Mr B says that, once again, I am heading for a dead end. He is, indeed, dead certain of the fact.
These are just two comments of similar ilk, on the theme of Morbid Mirth.
The reason: I am spending my afternoon in a cemetery. Along with, I hasten to add, fifteen merry members of Questers which, regular readers will recall, is a group which goes on "behind the scenes" visits to interesting places near and far.
Myself, I particularly like the local visits which introduce me to parts of my home town of which I previously knew little or nothing at all. I have organised two trips to the local Museum and Art Gallery, two to the Library,
four more to the Local Studies section of the Library to pore over the Old Maps of Worthing. We have also visited the famous Dome and Howarths of London, world-class manufacturer of oboes, tucked away in a back street just off the town centre - one of Worthing's
Today's visit is to what my dear Dad (who shared Mr B's sense of humour) would have called "the Dead Centre of Broadwater" - Broadwater Cemetery. Carole, organiser of this visit, suggested
we should arrive about 2.15 and advised that we could park in the road outside. Being The World's Worst Parker, I decide to arrive early in case I have to drive all round the houses in search of a good-sized parking space. As it happens, I am able to park
right outside the cemetery gates and am therefore commendably early. I join Val on a convenient bench and we wait for everyone else to arrive.
Our guide, Paul Holden, joins us and prepares to lead
us on an hour long tour of the cemetery. It is the mist beautiful, sunny afternoon. Butterflies are glutting in between the graves while cheeky squirrels are darting here, there and everywhere. Just spending an hour walking about the place, now in the shade
of the trees, now in the warm sunshine, now gently pushing aside the wild roses straying across the pathways would be well worth the time. This, however, is a Walk With Added Interest.
Here is the grave of
Edward Lloyd, who was a famed opera singer in Victorian times, known as the "Prince of Tenors". Paul tells us that when he shows schoolchildren around the cemetery, he always gets the youngsters to sing their school song at Edward's grave. I am sure the Prince
of Tenors would appreciate the thought. We could have sung my U3A song, of course, but until it makes its debut at tomorrow's Soirée, nobody but Morag and I know all the words. I'm not sure Edward would approve anyway.
Here is a striking Mausoleum built for the Ralli family, originally from the Greek Island of Chios. During the Second World War, fearful of German invasion, the Borough Council hid all its records in the mausoleum. I can image some official rubbing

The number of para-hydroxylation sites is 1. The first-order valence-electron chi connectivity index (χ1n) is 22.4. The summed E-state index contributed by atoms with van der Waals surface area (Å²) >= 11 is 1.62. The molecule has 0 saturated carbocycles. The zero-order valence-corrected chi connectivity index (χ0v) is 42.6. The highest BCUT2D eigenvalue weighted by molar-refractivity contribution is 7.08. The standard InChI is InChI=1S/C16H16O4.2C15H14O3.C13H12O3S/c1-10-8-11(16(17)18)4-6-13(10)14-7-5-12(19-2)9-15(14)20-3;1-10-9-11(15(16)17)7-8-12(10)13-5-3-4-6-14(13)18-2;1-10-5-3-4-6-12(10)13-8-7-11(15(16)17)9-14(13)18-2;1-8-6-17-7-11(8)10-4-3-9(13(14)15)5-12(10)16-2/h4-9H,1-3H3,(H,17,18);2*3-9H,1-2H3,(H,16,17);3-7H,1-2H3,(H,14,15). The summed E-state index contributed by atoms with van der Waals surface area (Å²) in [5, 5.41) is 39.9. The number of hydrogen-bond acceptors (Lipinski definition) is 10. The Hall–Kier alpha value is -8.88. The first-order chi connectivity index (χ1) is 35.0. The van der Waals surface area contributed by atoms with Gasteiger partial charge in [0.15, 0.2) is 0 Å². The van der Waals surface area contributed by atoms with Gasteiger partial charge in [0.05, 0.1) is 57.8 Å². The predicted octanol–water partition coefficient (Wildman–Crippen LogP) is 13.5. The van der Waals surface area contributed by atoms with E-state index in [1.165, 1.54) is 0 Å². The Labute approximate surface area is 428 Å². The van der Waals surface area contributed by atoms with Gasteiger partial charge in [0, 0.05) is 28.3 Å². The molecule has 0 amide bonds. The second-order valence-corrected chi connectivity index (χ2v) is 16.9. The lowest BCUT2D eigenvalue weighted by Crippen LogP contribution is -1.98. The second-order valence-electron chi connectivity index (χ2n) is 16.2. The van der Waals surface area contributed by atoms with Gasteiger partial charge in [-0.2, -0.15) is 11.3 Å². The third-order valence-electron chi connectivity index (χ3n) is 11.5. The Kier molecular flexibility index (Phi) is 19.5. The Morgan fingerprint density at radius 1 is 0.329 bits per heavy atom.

his hands together and saying, proudly: "Let's see 'em find them there!"
Here is a simple headstone decorated with a lamb. It's the grave of Mary Hughes who is believed to have been the inspiration for the
popular nursery rhyme "Mary had a little lamb." Apparently the author of the rhyme, on a visit to Llangollen, Wales where the Hughes family lived, saw our Mary off to school one day, followed (yes, you are there before me) by her pet lamb. Of such are myths
and legends - and nursery rhymes - born. Except that, we are told, our cousins Across The Pond have laid claim to the Mary of the nursery rhyme and say it was written about a completely different Mary. I'm on our Mary's side - after all, there's that lamb
on her headstone. It may not be proof positive but it's good enough for me.
Here is the grave of Ellen Chapman, created Worthing's first woman Mayor in 1920. She would have made it to First Citizen
six years earlier but in 1914 the country was just going to war and the local Powers That Be decided it would be inappropriate to have a woman Mayor at such a time of Trouble and Strife. Much muttering and shaking of heads from the largely female contingent
of Questers. Another worthy First Citizen is buried here: Alfred Cortis who funded the search for a clean water supply following a typhoid epidemic which killed 200 local people - several of them buried in Broadwater Cemetery - in 1893. How many lives did
he save, I wonder, through his philanthropic action?
Also buried here are nature writer William Henry Hudson, who helped found the Royal Society for the Protection of Birds, and naturalist John Richard Jefferies,
described on his flower-filled grave as "the prose poet of England's fields and woodlands."
There are thousands of graves in the Broadwater Cemetery, every one a story of someone's life and death. The Friends
of Broadwater Cemetery, who have rescued the graveyard from the drunks and the vandals who previously skulked the land, put on regular tours on different topics. "I fancy this one," says my friend, David, picking up a booklet entitled "Unusual Deaths." He
is not alone in his taste for the macabre, we are told; the last tour by this name attracted more than 100 visitors.
I drive home pondering on the fact that hardly anybody today will have heard of Edward Lloyd,
or Alfred Cortis or Ellen Chapman - or even Hudson and Jefferies. Their graves are simple, the inscriptions telling little of their amazing lives and times, their courage, their inspiration, their genius. Well done to the Friends for working so hard to keep
their stories alive.
"How was it?" Mr B wants to know when I arrive home. Dear reader, forgive me, I simply couldn't resist:
"Dead interesting!" I tell him.